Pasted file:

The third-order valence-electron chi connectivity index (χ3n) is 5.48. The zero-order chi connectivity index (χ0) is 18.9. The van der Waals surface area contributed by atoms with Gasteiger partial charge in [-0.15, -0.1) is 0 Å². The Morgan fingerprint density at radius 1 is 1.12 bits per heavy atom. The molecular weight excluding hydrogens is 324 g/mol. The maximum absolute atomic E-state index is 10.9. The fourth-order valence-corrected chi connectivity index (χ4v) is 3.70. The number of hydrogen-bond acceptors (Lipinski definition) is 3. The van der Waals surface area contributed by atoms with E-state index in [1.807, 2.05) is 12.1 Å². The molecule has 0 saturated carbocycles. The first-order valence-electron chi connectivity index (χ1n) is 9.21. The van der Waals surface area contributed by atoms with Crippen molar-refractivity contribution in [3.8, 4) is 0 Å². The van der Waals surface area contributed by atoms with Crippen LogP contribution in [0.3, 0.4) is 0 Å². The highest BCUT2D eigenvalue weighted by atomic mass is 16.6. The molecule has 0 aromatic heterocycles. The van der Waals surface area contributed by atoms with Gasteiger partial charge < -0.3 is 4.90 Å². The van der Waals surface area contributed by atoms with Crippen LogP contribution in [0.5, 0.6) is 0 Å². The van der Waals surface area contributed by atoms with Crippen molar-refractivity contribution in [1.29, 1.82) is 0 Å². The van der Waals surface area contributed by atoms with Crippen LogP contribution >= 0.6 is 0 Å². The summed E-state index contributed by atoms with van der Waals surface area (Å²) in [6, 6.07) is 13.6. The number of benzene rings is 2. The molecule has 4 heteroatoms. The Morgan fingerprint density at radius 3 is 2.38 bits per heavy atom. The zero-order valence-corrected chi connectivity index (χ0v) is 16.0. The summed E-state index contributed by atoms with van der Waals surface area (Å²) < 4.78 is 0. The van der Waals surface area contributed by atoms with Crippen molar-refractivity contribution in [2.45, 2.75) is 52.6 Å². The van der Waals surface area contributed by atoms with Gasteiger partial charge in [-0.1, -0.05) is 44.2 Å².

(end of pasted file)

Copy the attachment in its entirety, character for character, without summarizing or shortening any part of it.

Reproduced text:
The third-order valence-electron chi connectivity index (χ3n) is 5.48. The zero-order chi connectivity index (χ0) is 18.9. The van der Waals surface area contributed by atoms with Gasteiger partial charge in [-0.15, -0.1) is 0 Å². The Morgan fingerprint density at radius 1 is 1.12 bits per heavy atom. The molecular weight excluding hydrogens is 324 g/mol. The maximum absolute atomic E-state index is 10.9. The fourth-order valence-corrected chi connectivity index (χ4v) is 3.70. The number of hydrogen-bond acceptors (Lipinski definition) is 3. The van der Waals surface area contributed by atoms with E-state index in [1.807, 2.05) is 12.1 Å². The molecule has 0 saturated carbocycles. The first-order valence-electron chi connectivity index (χ1n) is 9.21. The van der Waals surface area contributed by atoms with Crippen molar-refractivity contribution in [3.8, 4) is 0 Å². The van der Waals surface area contributed by atoms with Crippen LogP contribution in [0.3, 0.4) is 0 Å². The highest BCUT2D eigenvalue weighted by atomic mass is 16.6. The molecule has 0 aromatic heterocycles. The van der Waals surface area contributed by atoms with Gasteiger partial charge < -0.3 is 4.90 Å². The van der Waals surface area contributed by atoms with Crippen LogP contribution in [0.5, 0.6) is 0 Å². The van der Waals surface area contributed by atoms with Crippen molar-refractivity contribution in [1.29, 1.82) is 0 Å². The van der Waals surface area contributed by atoms with Crippen LogP contribution >= 0.6 is 0 Å². The summed E-state index contributed by atoms with van der Waals surface area (Å²) in [6, 6.07) is 13.6. The number of benzene rings is 2. The molecule has 4 heteroatoms. The Morgan fingerprint density at radius 3 is 2.38 bits per heavy atom. The zero-order valence-corrected chi connectivity index (χ0v) is 16.0. The summed E-state index contributed by atoms with van der Waals surface area (Å²) < 4.78 is 0. The van der Waals surface area contributed by atoms with Crippen molar-refractivity contribution in [2.45, 2.75) is 52.6 Å². The van der Waals surface area contributed by atoms with Gasteiger partial charge in [-0.1, -0.05) is 44.2 Å².